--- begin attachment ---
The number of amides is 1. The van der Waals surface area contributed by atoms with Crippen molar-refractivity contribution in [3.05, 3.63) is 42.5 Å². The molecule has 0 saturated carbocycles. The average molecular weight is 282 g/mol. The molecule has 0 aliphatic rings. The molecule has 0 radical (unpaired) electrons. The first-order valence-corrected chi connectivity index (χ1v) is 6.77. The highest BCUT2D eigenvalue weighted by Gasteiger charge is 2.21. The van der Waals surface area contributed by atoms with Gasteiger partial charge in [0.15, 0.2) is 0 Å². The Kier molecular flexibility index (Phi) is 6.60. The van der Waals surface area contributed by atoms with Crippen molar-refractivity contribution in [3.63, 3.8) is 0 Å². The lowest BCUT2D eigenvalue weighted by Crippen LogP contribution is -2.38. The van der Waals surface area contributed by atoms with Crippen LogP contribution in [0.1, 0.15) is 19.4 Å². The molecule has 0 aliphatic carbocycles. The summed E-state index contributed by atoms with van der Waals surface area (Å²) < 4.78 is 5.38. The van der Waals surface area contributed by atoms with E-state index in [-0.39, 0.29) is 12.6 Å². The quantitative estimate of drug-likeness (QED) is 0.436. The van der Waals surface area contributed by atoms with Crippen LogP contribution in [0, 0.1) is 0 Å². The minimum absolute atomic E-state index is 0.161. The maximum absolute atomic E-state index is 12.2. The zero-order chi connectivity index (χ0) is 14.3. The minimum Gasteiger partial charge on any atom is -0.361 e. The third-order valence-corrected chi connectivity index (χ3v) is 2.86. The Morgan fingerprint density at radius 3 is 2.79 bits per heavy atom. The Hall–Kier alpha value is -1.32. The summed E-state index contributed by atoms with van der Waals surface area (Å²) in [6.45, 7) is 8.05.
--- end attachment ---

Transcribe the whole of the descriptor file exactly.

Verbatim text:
The number of amides is 1. The van der Waals surface area contributed by atoms with Crippen molar-refractivity contribution in [3.05, 3.63) is 42.5 Å². The molecule has 0 saturated carbocycles. The average molecular weight is 282 g/mol. The molecule has 0 aliphatic rings. The molecule has 0 radical (unpaired) electrons. The first-order valence-corrected chi connectivity index (χ1v) is 6.77. The highest BCUT2D eigenvalue weighted by Gasteiger charge is 2.21. The van der Waals surface area contributed by atoms with Gasteiger partial charge in [0.15, 0.2) is 0 Å². The Kier molecular flexibility index (Phi) is 6.60. The van der Waals surface area contributed by atoms with Crippen molar-refractivity contribution in [3.63, 3.8) is 0 Å². The lowest BCUT2D eigenvalue weighted by Crippen LogP contribution is -2.38. The van der Waals surface area contributed by atoms with Crippen LogP contribution in [0.1, 0.15) is 19.4 Å². The molecule has 0 aliphatic carbocycles. The summed E-state index contributed by atoms with van der Waals surface area (Å²) < 4.78 is 5.38. The van der Waals surface area contributed by atoms with E-state index in [-0.39, 0.29) is 12.6 Å². The quantitative estimate of drug-likeness (QED) is 0.436. The van der Waals surface area contributed by atoms with Crippen LogP contribution in [0, 0.1) is 0 Å². The minimum absolute atomic E-state index is 0.161. The maximum absolute atomic E-state index is 12.2. The zero-order chi connectivity index (χ0) is 14.3. The minimum Gasteiger partial charge on any atom is -0.361 e. The third-order valence-corrected chi connectivity index (χ3v) is 2.86. The Morgan fingerprint density at radius 3 is 2.79 bits per heavy atom. The Hall–Kier alpha value is -1.32. The summed E-state index contributed by atoms with van der Waals surface area (Å²) in [6.45, 7) is 8.05.